Sitting your kids down to tell them what kind of pension you’ve got will probably just make them yawn a lot. But later on, they might wish they’d paid more attention because the pension you have makes a big difference to the benefits they’re entitled to and how long it takes to receive them.
The type and number of pension pots we end up with is usually dictated by how and where we work. They can range from defined contribution (DC) and defined benefit (DB) workplace plans, to self invested personal pensions (Sipps) and small self administered schemes (SSASs), which are similar to Sipps and a favourite with small family-run businesses
In many ways, DB scheme members are the spoilt brats of pension savers as their employers shoulder all the investment risks and decisions. And pensions Lifetime Allowance rules are kinder to them.
DC and Sipp pension savers, on the other hand, are on their own as their pot comes with no guarantees. If the pension does well, its value could breach the Lifetime Allowance limit and some of the pot could be swiped by the taxman.
Pensions are for the living first and foremost. But which pension is better for your family when you die? DB schemes tend to be less generous, offering a reduced pension to a spouse or civil partner, with a lump sum based on, say, two to four times your salary if you die before you retire. Cohabiting partners and older children typically get nothing although trustees can bend the rules on occasion.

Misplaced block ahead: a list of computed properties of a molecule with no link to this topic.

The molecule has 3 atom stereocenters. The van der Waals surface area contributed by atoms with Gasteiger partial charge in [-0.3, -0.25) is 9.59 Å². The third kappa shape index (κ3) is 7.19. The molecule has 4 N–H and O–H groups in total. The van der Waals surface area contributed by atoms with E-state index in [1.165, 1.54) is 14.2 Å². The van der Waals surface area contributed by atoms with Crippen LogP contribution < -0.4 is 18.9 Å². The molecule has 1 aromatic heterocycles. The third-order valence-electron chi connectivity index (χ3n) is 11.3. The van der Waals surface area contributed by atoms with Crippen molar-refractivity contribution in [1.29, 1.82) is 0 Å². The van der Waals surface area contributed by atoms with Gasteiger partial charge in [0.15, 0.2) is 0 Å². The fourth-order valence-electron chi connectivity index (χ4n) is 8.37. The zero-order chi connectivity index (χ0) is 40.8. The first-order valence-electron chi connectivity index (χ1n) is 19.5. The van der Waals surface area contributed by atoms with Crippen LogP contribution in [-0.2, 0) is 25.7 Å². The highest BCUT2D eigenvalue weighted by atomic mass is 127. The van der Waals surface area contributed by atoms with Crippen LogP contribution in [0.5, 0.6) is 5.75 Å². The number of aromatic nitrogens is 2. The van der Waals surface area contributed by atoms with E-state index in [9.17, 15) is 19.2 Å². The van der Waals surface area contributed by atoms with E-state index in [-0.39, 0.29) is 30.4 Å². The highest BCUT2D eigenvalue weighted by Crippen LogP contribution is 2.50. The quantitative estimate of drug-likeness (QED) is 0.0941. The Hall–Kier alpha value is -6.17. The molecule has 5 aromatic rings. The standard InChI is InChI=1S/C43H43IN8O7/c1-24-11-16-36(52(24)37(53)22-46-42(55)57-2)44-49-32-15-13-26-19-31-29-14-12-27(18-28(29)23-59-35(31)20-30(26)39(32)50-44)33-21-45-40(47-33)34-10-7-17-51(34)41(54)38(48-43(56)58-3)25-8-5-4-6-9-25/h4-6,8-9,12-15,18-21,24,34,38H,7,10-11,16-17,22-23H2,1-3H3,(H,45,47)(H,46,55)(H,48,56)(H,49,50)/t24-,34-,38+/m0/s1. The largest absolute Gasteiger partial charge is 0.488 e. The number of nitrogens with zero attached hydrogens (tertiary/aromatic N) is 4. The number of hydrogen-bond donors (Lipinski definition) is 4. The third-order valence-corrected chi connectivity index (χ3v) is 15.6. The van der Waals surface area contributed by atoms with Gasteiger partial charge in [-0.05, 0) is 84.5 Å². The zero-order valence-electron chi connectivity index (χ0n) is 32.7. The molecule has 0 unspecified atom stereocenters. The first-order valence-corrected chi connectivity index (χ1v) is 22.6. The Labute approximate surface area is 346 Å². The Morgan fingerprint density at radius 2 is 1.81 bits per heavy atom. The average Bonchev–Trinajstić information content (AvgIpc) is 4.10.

“The rules of these schemes shape the death benefits far more prescriptively than other schemes,” says James Jones-Tinsley, self invested pensions technical specialist at Barnett Waddingham.
Compare that to DC schemes and Sipps where any named beneficiary can inherit the whole of your remaining pot as a lump sum or draw it down as income, usually entirely free of inheritance tax (IHT), and if you die before the age of 75 free of income tax too. If you die at or over the age of 75, your beneficiaries will pay income tax on the money whichever way it is withdrawn. Note that a pension transfer from a DB scheme into a Sipp within the two years preceding death will almost certainly lead to a challenge from HMRC that the pot is liable for IHT.
SSASs broadly follow the same rules as Sipps but these schemes have other members who are usually also the trustees. The trustees will consider the wishes of the deceased member, and talk to the executors and family members. How quickly a member’s assets are distributed depends on the composition of the portfolio.
“SSASs have the ability to shift assets around so that more liquid ones are in the names of older members and less liquid ones are in the names of younger members,” explains Jones-Tinsley.
But because SSASs are likely to hold commercial property with each member owning a share, it can take longer to get to the point where the distribution can be made. And depending on the liquidity of the assets, SSAS trustees can pay benefits as an ongoing pension rather than a lump sum.
Sipps and SSASs can continue paying benefits to multiple generations. The only limit is how long the funds last.
Whatever the differences, it’s important for pension savers to complete a nomination or expression of wishes form to guide trustees. If, for example, your adult children are not named on that they may not receive anything.
“Trustees are not bound by what you say but they try to follow those wishes closely,” says Jones-Tinsley.
And whatever you do, don’t mention your pension in your will. Otherwise it could be treated as part of your estate - which you don’t want.